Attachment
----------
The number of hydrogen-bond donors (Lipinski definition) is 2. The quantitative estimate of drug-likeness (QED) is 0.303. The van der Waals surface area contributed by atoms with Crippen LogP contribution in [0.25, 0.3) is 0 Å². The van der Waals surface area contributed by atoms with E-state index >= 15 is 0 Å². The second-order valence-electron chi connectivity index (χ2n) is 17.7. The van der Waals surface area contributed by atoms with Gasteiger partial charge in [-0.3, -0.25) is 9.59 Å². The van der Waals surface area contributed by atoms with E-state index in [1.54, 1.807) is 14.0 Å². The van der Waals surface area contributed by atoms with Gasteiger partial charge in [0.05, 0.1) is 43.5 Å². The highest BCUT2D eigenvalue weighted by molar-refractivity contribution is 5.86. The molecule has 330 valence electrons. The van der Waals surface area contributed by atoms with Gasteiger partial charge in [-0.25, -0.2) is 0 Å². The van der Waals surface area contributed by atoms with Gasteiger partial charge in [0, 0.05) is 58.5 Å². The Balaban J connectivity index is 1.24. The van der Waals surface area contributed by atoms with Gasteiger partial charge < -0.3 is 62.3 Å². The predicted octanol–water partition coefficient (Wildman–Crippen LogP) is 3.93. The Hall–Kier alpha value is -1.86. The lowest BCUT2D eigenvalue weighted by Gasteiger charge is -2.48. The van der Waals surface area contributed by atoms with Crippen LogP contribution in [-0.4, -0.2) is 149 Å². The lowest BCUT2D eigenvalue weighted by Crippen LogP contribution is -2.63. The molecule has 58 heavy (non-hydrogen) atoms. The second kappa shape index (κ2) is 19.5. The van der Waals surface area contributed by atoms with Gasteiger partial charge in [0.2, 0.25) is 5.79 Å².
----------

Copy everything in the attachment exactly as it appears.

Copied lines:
The number of hydrogen-bond donors (Lipinski definition) is 2. The quantitative estimate of drug-likeness (QED) is 0.303. The van der Waals surface area contributed by atoms with Crippen LogP contribution in [0.25, 0.3) is 0 Å². The van der Waals surface area contributed by atoms with E-state index >= 15 is 0 Å². The second-order valence-electron chi connectivity index (χ2n) is 17.7. The van der Waals surface area contributed by atoms with Gasteiger partial charge in [-0.3, -0.25) is 9.59 Å². The van der Waals surface area contributed by atoms with E-state index in [1.54, 1.807) is 14.0 Å². The van der Waals surface area contributed by atoms with Gasteiger partial charge in [0.05, 0.1) is 43.5 Å². The highest BCUT2D eigenvalue weighted by molar-refractivity contribution is 5.86. The molecule has 330 valence electrons. The van der Waals surface area contributed by atoms with Gasteiger partial charge in [-0.25, -0.2) is 0 Å². The van der Waals surface area contributed by atoms with Gasteiger partial charge in [0, 0.05) is 58.5 Å². The Balaban J connectivity index is 1.24. The van der Waals surface area contributed by atoms with Gasteiger partial charge < -0.3 is 62.3 Å². The predicted octanol–water partition coefficient (Wildman–Crippen LogP) is 3.93. The Hall–Kier alpha value is -1.86. The lowest BCUT2D eigenvalue weighted by Gasteiger charge is -2.48. The van der Waals surface area contributed by atoms with Crippen LogP contribution in [-0.4, -0.2) is 149 Å². The lowest BCUT2D eigenvalue weighted by Crippen LogP contribution is -2.63. The molecule has 58 heavy (non-hydrogen) atoms. The second kappa shape index (κ2) is 19.5. The van der Waals surface area contributed by atoms with Gasteiger partial charge in [0.2, 0.25) is 5.79 Å².